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When the story is yours but the brush stroke is mine: Replication practice seen through the lens of seventeenth-century sources
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ZALAMEA, Patricia. When the story is yours but the brush stroke is mine: Replication practice seen through the lens of seventeenth-century sources. Figura: Studies on the Classical Tradition, Campinas, SP, v. 6, n. 1, p. 15–32, 2019. DOI: 10.20396/figura.v6i1.9960. Disponível em: https://econtents.bc.unicamp.br/inpec/index.php/figura/article/view/9960. Acesso em: 22 jul. 2024.

Abstract

This paper considers the replication of paintings in the seventeenth century and the underlying issues of invention and imitation behind this practice, by analyzing primary sources such as theoretical treatises, letters, contracts, and inventories. Although attention has been given to particular cases of artists who replicated their work, seventeenth-century attitudes towards replication have not been systematically studied. I begin by reviewing the development of this practice, and then present a selection of representative examples of a variety of attitudes –often conflicting–towards the problem of exact copies. A close reading of seventeenth-century texts reveals a coexistence of seemingly contradictory attitudes towards copies: on the one hand, the status of copies was elevated and the toposof the copy’s ability to deceive was reiterated numerous times; on the other, and often in a more practical sphere as reflected by letters and contracts, copies were not valued equally to originals. Interestingly, some inventories disclose a more nuanced position, closer to that of theoretical writings. Ultimately, these differences in attitude reflect an increasing awareness of the new issues introduced by the growing phenomenon of replicated paintings.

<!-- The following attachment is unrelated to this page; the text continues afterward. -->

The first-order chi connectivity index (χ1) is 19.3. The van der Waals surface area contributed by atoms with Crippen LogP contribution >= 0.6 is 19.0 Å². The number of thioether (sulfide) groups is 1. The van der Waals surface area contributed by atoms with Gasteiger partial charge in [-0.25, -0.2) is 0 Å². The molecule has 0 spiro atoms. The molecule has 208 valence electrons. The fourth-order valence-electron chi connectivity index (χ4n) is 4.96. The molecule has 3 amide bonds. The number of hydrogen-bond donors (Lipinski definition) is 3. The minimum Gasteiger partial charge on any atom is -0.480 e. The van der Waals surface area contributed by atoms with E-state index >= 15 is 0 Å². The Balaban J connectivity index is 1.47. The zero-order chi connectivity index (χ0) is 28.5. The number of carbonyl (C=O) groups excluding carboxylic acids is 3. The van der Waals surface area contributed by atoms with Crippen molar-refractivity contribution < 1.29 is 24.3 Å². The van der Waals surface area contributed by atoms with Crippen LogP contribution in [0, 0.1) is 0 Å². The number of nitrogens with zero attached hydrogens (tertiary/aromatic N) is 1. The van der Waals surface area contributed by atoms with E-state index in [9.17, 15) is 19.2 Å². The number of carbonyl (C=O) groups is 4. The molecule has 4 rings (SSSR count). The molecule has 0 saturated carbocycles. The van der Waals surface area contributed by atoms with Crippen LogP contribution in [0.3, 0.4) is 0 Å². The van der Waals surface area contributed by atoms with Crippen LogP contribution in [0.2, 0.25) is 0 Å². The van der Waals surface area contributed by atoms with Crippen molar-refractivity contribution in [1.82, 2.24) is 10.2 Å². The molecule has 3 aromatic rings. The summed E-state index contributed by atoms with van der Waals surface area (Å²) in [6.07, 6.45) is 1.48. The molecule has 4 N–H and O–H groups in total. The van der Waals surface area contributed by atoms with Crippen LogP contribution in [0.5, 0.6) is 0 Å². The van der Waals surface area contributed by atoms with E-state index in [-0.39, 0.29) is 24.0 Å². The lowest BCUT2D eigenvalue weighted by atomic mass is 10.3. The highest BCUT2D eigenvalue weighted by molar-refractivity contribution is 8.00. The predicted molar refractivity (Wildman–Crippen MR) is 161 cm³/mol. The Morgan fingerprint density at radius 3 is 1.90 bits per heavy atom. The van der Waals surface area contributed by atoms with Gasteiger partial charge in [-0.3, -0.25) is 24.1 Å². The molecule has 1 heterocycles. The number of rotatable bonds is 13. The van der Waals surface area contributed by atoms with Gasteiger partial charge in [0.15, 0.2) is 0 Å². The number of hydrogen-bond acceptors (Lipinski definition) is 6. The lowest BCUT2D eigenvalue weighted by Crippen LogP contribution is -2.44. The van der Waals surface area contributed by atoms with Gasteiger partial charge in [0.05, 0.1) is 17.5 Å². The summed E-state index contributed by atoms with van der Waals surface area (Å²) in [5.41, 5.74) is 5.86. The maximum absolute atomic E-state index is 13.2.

https://doi.org/10.20396/figura.v6i1.9960
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